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Publication numberUS5414227 A
Publication typeGrant
Application numberUS 08/055,472
Publication dateMay 9, 1995
Filing dateApr 29, 1993
Priority dateApr 29, 1993
Fee statusLapsed
Publication number055472, 08055472, US 5414227 A, US 5414227A, US-A-5414227, US5414227 A, US5414227A
InventorsKarl D. Schubert, Guy F. Verrier, Michael Gray
Original AssigneeInternational Business Machines Corporation
Export CitationBiBTeX, EndNote, RefMan
External Links: USPTO, USPTO Assignment, Espacenet
Stylus tilt detection apparatus for communication with a remote digitizing display
US 5414227 A
Abstract
An architecture is disclosed for improved tilt detection for a radiative pickup stylus. The architecture includes a contact sensing mechanism and a coaxial conductor assembly which provides both position measurement and tilt sensing measurement features. By using the contact sensor to establish a calibration for the position and tilt detection elements, an improved, highly accurate position and tilt sensing capability is provided for radiative pickup stylus for a digitizing display.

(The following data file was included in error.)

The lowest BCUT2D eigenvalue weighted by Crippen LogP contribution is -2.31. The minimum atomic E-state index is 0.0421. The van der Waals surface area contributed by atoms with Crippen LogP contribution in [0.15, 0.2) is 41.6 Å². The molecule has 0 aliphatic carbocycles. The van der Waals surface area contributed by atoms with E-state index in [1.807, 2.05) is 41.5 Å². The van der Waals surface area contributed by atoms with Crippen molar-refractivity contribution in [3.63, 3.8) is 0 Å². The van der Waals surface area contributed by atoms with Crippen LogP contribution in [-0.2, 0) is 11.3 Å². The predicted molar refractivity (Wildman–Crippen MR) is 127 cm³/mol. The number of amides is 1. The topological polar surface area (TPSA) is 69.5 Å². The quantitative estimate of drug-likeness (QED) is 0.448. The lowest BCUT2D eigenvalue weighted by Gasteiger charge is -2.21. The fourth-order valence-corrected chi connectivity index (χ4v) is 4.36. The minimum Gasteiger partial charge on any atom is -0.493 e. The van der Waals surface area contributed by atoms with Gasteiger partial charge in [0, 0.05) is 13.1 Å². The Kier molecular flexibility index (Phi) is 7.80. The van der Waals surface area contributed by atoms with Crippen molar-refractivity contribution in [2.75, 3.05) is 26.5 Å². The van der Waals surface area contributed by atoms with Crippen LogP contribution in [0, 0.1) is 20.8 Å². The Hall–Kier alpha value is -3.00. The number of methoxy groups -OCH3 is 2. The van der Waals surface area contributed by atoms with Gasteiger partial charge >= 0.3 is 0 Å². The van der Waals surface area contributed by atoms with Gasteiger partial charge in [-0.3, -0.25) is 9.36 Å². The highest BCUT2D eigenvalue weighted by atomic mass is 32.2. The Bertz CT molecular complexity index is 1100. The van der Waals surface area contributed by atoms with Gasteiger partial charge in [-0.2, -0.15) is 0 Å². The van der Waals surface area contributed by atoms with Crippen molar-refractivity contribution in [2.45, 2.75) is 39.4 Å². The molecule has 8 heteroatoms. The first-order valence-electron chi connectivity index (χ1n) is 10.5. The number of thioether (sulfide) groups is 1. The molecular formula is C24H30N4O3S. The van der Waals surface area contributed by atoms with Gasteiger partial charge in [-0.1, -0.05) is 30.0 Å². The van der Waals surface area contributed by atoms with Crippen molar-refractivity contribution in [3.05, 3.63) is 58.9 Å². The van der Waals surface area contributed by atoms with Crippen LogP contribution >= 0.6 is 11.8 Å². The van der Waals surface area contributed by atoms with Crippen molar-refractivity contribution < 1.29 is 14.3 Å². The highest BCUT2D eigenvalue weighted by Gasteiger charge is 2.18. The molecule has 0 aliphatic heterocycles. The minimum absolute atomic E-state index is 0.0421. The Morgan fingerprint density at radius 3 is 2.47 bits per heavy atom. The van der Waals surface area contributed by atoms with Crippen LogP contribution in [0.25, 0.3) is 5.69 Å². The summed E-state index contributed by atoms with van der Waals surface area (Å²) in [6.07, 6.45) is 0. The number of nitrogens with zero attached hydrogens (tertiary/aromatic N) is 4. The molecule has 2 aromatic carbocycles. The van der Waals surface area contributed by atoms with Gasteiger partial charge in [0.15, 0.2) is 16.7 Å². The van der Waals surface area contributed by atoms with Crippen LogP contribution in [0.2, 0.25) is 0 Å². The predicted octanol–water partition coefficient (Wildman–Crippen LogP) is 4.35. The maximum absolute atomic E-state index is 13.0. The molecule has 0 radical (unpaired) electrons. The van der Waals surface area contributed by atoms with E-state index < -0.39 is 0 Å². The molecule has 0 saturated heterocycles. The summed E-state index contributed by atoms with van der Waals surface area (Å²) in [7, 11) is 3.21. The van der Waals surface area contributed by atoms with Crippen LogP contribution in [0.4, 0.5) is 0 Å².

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Claims(10)
What is claimed is:
1. A radiative pickup stylus for a digitizing display, having a tilt orientation sensitivity, comprising:
a stylus housing having a hollow tip portion for mechanically supporting a coaxial conductor assembly;
a coaxial conductor assembly mounted in said hollow tip portion of said stylus housing having a central conductor surrounded by a hollow, cylindrical conductor, for measuring the tilt of said stylus housing with respect to a digitizing display;
said coaxial conductor assembly further including spherical terminal electrode mounted to an end of said central conductor and in spaced relation to said hollow, cylindrical conductor, for measuring the distance of said stylus housing from said digitizing display;
said hollow tip portion of said stylus housing further including a mechanical contact sensor having an envelope portion which encases said coaxial conductor assembly, for mechanically contacting said digitizing display; and calibration means coupled to said mechanical contact sensor and to said spherical termination electrode and to said hollow, cylindrical conductor, for calibrating said tilt measurement in said distance measurement.